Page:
After contracting for three consecutive months, Index of Industrial Production (IIP) grew at 1.8 per cent in November on the back of improving manufacturing sector. The IIP growth in November 2018 was at 0.2 per cent.

According to the National Statistical Office (NSO) data, the growth in the manufacturing sector was 2.7 per cent as against a contraction of 0.7 per cent in the same month last year, reported.

The IIP growth during April-November came in at 0.6 per cent, down from 5 per cent in the same period of 2018-19.

As per the NSO data, 13 out of the 23 industry groups in the manufacturing sector showed positive growth during November 2019 as compared to the corresponding month of the previous year.

Here’s how economists reacted to the IIP data.

Deepthi Mathew, Economist, Geojit Financial Services
It is a good sign for the economy as IIP turned positive after three months of contraction. From the consumption point of view, it is welcoming that the consumer non-durables has turned positive. However, consumer durables are still in the negative territory, contracting for the last six months.

Sunil Kumar Sinha, Principal Economist, India Ratings
We believe turnaround in factory output growth from degrowth to growth though is a welcome sign, it still cannot be interpreted as some kind of a green shoot on the industrial front as a number of key use-based sectors such as consumer durables, capital goods, basic goods and infrastructure goods are still showing degrowth. Unless and until the majority of the use-based sectors show positive growth on a sustained basis, it would be difficult to believe that Indian industrial sector has come out of the woods.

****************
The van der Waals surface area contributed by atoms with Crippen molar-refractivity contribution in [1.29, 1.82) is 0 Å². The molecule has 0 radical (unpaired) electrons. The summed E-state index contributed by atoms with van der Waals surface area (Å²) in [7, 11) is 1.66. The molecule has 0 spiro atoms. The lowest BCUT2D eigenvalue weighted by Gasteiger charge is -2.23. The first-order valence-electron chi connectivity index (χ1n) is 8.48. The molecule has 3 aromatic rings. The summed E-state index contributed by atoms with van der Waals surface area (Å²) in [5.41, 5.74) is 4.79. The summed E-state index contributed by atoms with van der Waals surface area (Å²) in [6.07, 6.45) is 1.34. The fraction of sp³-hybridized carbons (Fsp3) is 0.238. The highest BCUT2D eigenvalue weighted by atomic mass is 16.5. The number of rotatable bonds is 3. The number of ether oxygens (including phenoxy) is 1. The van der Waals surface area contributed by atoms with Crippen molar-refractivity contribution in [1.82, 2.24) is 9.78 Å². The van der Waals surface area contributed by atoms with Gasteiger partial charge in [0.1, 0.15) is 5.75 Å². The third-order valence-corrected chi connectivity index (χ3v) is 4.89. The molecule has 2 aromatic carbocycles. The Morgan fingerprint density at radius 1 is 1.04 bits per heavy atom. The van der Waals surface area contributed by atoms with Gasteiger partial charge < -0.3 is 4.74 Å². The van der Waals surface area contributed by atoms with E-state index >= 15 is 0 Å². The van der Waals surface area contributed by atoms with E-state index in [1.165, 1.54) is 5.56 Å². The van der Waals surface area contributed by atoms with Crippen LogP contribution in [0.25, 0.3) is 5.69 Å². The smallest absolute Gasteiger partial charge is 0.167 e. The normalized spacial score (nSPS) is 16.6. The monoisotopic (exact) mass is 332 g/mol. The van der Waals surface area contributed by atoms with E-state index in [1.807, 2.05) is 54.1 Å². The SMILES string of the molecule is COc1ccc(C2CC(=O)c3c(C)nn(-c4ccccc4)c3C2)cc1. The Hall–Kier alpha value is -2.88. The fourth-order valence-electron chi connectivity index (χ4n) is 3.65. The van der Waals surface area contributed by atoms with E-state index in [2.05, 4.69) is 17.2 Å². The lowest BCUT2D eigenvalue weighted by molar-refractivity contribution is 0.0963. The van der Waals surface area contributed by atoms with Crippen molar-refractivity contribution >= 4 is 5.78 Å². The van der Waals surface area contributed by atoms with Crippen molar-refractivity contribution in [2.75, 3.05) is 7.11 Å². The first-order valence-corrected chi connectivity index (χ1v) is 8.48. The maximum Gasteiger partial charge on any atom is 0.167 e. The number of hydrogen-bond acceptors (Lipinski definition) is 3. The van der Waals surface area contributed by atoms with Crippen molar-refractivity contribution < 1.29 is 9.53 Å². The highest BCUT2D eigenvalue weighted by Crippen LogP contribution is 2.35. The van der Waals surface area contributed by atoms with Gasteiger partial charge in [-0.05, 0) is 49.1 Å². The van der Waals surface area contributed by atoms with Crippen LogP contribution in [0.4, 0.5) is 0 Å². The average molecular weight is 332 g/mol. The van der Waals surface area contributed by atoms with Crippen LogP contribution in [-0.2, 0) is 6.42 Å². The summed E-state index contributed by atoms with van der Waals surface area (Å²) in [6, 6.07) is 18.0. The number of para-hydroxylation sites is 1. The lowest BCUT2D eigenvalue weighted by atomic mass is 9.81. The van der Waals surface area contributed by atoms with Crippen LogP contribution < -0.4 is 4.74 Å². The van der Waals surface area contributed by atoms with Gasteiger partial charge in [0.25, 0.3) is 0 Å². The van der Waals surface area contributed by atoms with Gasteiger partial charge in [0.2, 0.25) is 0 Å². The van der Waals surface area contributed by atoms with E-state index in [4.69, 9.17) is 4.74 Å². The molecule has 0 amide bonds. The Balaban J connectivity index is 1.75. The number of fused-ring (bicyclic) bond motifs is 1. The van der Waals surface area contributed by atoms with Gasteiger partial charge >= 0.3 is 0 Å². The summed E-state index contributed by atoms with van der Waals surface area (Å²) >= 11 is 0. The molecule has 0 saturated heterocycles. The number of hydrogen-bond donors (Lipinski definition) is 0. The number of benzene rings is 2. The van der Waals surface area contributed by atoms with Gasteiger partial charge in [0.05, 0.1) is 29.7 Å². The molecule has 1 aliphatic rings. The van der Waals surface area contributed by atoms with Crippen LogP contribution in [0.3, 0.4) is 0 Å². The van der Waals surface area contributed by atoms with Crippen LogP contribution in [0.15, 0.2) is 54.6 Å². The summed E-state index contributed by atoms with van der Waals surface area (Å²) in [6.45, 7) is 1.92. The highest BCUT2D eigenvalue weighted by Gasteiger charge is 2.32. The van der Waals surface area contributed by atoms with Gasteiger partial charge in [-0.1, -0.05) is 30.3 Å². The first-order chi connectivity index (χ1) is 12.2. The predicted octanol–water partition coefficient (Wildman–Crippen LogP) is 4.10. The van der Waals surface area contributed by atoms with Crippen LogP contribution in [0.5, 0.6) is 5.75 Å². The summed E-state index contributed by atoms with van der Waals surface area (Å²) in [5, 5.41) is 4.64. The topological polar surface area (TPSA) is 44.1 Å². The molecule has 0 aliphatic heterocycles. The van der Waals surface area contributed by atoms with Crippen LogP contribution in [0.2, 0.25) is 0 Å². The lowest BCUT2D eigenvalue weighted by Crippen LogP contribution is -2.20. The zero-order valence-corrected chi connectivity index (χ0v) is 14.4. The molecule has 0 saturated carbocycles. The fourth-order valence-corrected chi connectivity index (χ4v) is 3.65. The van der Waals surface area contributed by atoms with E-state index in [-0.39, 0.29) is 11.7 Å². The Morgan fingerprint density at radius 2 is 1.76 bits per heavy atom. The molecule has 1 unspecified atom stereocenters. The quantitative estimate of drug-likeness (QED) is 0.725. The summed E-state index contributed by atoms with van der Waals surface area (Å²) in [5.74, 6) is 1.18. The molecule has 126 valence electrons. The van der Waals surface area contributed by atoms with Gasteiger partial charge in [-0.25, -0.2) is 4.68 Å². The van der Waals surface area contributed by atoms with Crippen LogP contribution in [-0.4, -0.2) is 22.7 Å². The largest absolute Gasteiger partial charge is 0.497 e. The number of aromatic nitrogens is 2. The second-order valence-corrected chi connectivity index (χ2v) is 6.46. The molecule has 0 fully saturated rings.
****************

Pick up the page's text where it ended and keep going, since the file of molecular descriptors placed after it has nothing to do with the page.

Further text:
Rumki Majumdar, Economist, Deloitte India
The latest IIP numbers come as a relief to the market and policymakers, as the activity in the industry sector showed some traction. On a month-on-month basis, growth has been broad-based with capital and durable goods showing considerable improvement. Relative to the previous year, growth in manufacturing has been impressive, although it could not build on the past month’s growth momentum.

Karan Mehrishi, Lead Economist, Acuité Ratings
Minor recovery in the IIP is a function of a favourable base effect, which will continue to benefit until the end of the financial year. On these lines, manufacturing, which was contracting continuously for the previous three months has received a fillip from the contraction in November 2018 (base year). Segments without such benefit are maintaining their negative outlook, baring consumer non-durables (use based).

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